From: Austin Tate <a.tate@ed.ac.uk>

Date: Thu, 24 Apr 2003 21:51:24 +0100

Message-Id: <5.2.0.9.2.20030424215114.03a35e40@mail.inf.ed.ac.uk:993>

To: www-ws@w3.org

Date: Thu, 24 Apr 2003 21:51:24 +0100

Message-Id: <5.2.0.9.2.20030424215114.03a35e40@mail.inf.ed.ac.uk:993>

To: www-ws@w3.org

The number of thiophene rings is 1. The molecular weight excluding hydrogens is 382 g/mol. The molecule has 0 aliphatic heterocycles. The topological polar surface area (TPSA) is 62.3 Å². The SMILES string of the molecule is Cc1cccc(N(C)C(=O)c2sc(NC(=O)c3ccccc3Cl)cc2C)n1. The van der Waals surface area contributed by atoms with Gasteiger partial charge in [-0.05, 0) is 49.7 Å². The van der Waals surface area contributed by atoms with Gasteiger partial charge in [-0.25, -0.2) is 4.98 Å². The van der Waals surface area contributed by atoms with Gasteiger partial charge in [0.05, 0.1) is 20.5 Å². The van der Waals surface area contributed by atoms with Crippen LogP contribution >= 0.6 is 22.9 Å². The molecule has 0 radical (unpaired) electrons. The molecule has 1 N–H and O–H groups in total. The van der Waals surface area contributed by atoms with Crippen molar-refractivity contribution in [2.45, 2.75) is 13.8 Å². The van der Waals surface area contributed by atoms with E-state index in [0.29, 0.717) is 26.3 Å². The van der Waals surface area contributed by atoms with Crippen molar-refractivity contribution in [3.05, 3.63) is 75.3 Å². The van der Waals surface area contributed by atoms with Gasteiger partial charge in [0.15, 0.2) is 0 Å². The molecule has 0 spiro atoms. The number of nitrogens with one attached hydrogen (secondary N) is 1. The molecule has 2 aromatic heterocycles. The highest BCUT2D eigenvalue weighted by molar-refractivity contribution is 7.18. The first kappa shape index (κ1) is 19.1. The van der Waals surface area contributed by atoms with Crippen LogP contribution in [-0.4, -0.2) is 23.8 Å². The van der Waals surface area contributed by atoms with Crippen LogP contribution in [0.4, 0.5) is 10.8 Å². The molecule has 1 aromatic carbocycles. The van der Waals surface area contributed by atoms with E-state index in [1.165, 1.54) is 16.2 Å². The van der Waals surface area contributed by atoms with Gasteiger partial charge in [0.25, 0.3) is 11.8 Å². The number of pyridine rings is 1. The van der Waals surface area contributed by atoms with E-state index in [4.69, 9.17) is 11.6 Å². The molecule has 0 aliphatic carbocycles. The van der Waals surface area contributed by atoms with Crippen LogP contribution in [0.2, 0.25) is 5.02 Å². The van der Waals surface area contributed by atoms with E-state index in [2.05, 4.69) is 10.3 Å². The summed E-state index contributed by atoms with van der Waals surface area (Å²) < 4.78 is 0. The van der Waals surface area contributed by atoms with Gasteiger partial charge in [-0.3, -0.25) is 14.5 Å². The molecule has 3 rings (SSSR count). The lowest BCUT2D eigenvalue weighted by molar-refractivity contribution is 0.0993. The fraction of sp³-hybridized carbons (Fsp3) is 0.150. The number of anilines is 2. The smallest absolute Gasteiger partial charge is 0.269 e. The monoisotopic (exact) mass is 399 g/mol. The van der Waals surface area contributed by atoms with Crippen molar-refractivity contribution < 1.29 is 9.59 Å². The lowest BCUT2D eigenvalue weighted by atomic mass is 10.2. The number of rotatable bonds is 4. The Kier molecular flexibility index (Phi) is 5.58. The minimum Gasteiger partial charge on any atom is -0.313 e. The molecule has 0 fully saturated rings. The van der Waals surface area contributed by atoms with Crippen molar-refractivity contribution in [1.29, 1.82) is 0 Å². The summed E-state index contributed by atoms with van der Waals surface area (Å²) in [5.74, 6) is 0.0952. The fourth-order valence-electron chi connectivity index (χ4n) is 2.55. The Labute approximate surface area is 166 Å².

At 08:21 PM 22/04/2003 -0400, Michael Kifer wrote: >1. Partial modeling using constraints. > The constraints can be pre/post conditions, but also dependencies among > actions (temporal, causality, etc.) This is an underlying abstraction I am keen on and that I think has very nice extendability yet provides a very simple underlying abstraction - one we know that NIST PSL in particular can be built over. Processes and their description can be described as a set of constraints on the whole space of potential behaviours/processes of interest. This is anchored by describing a process model as including a specific set of activities (think of this as "include a specific activity" constraint). Activities each have an associated begin and end time point (also describing an interval over which they occur). The activities are described by a verb along with 0 or more arguments which can refer to any of a set of process-relatable objects and features in the domain. A set of constraints of any conceivable kind can be stated for the activities. This provides the generality. The constraints can refer to activities, time points and any of the process-relatable objects in the domain. The trick is to allow defined subsets or partial representations of such constraints such that reasoning and automated services can support the ones chosen. AustinReceived on Thursday, 24 April 2003 16:53:19 UTC

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